In recent years, the textbooks used by America's school children have become a major source of debate. The disagreement has usually been about religion - whether textbooks should address the subject, and if so, how.

But while educators in states like Kansas, Ohio, Georgia, and Pennsylvania have been publicly arguing about the place of God in the classroom, a group known as the Bible Literacy Project has been quietly working on a book that they say will satisfy both ends of the ideological spectrum. And the initial response from teachers has been enthusiastic.

The textbook, intended for use in high schools, is called The Bible and Its Influence. It was recently unveiled by the Bible Literacy Project, which spent six years and $2 million developing it.

According to a survey conducted by the Project, as many as two-thirds of American public school students are unfamiliar with the basic characters and stories in the Bible. This same survey found that 98% of public school English teachers believe students must be familiar with the Bible in order to fully appreciate western literature.

According to Cullen Shippe, editor of the new textbook, the need for biblical literacy extends beyond that. "Rock musicians, screen writers, television producers, and advertisers use the Bible as a source," Mr. Shippe says. "Politicians use the words, characters, and accounts of the Bible to frame their debates. The development of the textbook, The Bible and Its Influence, is an opportunity to share the contents of the Bible with public high school students in an appropriate, honest, and direct way."

But it was not easy to determine what, exactly, constitutes an "appropriate, honest, and direct way." The U.S. Supreme Court has ruled that the First Amendment prohibits public school teachers from endorsing any particular religious belief. For the last 40 years or so, that has been interpreted to mean that religious beliefs cannot be discussed at all in any public school.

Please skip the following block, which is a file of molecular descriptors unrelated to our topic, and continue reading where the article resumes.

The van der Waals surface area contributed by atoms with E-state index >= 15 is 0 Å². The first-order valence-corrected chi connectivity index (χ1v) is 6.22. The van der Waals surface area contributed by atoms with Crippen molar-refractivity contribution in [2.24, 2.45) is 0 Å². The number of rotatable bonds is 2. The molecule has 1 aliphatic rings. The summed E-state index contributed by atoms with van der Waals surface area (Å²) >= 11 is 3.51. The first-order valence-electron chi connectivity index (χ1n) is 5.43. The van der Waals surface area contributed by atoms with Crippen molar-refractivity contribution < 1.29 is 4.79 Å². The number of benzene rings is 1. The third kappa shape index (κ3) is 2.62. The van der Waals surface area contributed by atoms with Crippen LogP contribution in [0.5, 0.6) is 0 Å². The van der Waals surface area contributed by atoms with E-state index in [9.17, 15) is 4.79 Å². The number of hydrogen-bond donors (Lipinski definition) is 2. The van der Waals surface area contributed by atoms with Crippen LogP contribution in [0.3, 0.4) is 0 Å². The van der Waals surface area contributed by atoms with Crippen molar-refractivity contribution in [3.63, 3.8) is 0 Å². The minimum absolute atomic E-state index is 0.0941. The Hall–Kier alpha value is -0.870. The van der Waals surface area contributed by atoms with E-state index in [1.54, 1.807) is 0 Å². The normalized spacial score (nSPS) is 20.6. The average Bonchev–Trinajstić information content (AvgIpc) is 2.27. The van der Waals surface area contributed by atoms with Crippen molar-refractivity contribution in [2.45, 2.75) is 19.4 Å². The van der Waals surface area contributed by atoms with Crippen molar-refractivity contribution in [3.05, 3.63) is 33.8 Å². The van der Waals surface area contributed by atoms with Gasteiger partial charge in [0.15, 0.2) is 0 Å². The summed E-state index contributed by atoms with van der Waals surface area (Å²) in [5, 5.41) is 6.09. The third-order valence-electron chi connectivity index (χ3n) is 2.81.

But according to Charles Haynes, a senior scholar at the First Amendment Center, that interpretation has been changing. He says educators have begun to search for a different approach - one that allows them to discuss religion, without actually endorsing it.

"Parents and teachers and students come to us and say, you know, 'We want a Bible elective (course). But how do we do it?'" Mr. Haynes says. "'Are there any instructional materials available for us to consider? How can we do this without starting a fight, or triggering a lawsuit?' That's the question. Well, I didn't really have a good answer until the release of The Bible and Its Influence, because, simply put, there was nothing out there."

Charles Haynes says up until now, textbooks about the Bible have taken a devotional approach to Scripture -- and that is really what makes this new textbook different. The message is not that the stories and ideas in the Bible are true. It is simply that people throughout western history have believed them be true - and that their belief has prompted them to fight wars, construct buildings, write poetry, and put paint and brush to canvas.

"It is really true that students who don't have a foundational understanding of some of the archetypal stories in the Bible miss out," says Barbara Murray who teaches Literature at West Linn High School, in the northwestern state of Oregon. "When an author places something as an allusion in a story, when they are assuming that you (have) resonant pieces (of understanding) of what a symbol or a reference means, if a student doesn't have that, they don't have what the author intended."

As an example, Barbara Murray points to a novel she recently taught in which a character is described as -- quote -- "washing his hands" of a situation. The expression is a reference to the biblical story of Pontius Pilate, who literally washed his hands after ordering the execution of Jesus. According to the story, the people of Judea had called for Christ's crucifixion, but Pontius Pilate could have stopped it. He did not.

"Now, any time a person 'washes their hands' of something, they're not taking responsibility for something that they could have," Ms. Murray says. "That piece is really powerful, and you don't use that, as an author, unless you really want someone to see that this is a serious flaw in that character - that they're going to bend to the crowd, they're not going to stand up for what's right."

Barbara Murray is one of several high school teachers who tested the new textbook in her classroom before it was officially unveiled. She says it will undoubtedly be a valuable resource for history and literature teachers across the country.

However, it is not likely The Bible and Its Influence will put an end to the increasingly rancorous debate about the place of God in the classroom, since much of that debate has been about the science classroom. And the textbook does not say much about that.